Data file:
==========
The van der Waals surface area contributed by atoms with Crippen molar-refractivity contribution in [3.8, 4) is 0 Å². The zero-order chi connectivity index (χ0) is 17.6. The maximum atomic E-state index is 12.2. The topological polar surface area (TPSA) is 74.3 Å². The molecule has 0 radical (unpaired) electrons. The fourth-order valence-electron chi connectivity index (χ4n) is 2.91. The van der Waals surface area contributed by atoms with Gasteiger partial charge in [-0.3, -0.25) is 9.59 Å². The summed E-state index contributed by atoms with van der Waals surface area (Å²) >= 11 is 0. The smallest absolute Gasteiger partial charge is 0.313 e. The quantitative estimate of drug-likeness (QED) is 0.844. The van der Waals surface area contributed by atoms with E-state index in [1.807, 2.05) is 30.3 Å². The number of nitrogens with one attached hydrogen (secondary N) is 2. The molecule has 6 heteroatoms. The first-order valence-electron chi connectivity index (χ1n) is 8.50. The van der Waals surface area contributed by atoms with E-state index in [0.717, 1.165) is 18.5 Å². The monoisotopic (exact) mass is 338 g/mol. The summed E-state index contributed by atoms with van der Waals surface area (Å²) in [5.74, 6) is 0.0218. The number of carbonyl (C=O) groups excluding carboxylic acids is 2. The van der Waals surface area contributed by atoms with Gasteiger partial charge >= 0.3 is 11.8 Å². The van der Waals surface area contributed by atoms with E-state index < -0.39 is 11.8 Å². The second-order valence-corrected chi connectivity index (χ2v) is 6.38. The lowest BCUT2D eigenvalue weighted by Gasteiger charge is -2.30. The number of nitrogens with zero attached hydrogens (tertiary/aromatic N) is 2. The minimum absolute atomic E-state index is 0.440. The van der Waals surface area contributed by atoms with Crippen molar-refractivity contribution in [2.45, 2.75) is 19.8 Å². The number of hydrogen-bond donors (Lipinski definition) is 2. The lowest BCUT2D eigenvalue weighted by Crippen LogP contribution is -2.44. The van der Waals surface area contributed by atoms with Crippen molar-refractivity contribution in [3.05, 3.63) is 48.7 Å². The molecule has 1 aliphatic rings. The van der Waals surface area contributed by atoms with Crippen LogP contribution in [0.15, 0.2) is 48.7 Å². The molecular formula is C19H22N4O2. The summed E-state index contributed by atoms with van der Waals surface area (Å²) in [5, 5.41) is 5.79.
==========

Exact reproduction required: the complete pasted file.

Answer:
The van der Waals surface area contributed by atoms with Crippen molar-refractivity contribution in [3.8, 4) is 0 Å². The zero-order chi connectivity index (χ0) is 17.6. The maximum atomic E-state index is 12.2. The topological polar surface area (TPSA) is 74.3 Å². The molecule has 0 radical (unpaired) electrons. The fourth-order valence-electron chi connectivity index (χ4n) is 2.91. The van der Waals surface area contributed by atoms with Gasteiger partial charge in [-0.3, -0.25) is 9.59 Å². The summed E-state index contributed by atoms with van der Waals surface area (Å²) >= 11 is 0. The smallest absolute Gasteiger partial charge is 0.313 e. The quantitative estimate of drug-likeness (QED) is 0.844. The van der Waals surface area contributed by atoms with E-state index in [1.807, 2.05) is 30.3 Å². The number of nitrogens with one attached hydrogen (secondary N) is 2. The molecule has 6 heteroatoms. The first-order valence-electron chi connectivity index (χ1n) is 8.50. The van der Waals surface area contributed by atoms with E-state index in [0.717, 1.165) is 18.5 Å². The monoisotopic (exact) mass is 338 g/mol. The summed E-state index contributed by atoms with van der Waals surface area (Å²) in [5.74, 6) is 0.0218. The number of carbonyl (C=O) groups excluding carboxylic acids is 2. The van der Waals surface area contributed by atoms with Gasteiger partial charge >= 0.3 is 11.8 Å². The van der Waals surface area contributed by atoms with E-state index < -0.39 is 11.8 Å². The second-order valence-corrected chi connectivity index (χ2v) is 6.38. The lowest BCUT2D eigenvalue weighted by Gasteiger charge is -2.30. The number of nitrogens with zero attached hydrogens (tertiary/aromatic N) is 2. The minimum absolute atomic E-state index is 0.440. The van der Waals surface area contributed by atoms with Crippen molar-refractivity contribution in [2.45, 2.75) is 19.8 Å². The number of hydrogen-bond donors (Lipinski definition) is 2. The lowest BCUT2D eigenvalue weighted by Crippen LogP contribution is -2.44. The van der Waals surface area contributed by atoms with Crippen molar-refractivity contribution in [3.05, 3.63) is 48.7 Å². The molecule has 1 aliphatic rings. The van der Waals surface area contributed by atoms with Crippen LogP contribution in [0.15, 0.2) is 48.7 Å². The molecular formula is C19H22N4O2. The summed E-state index contributed by atoms with van der Waals surface area (Å²) in [5, 5.41) is 5.79.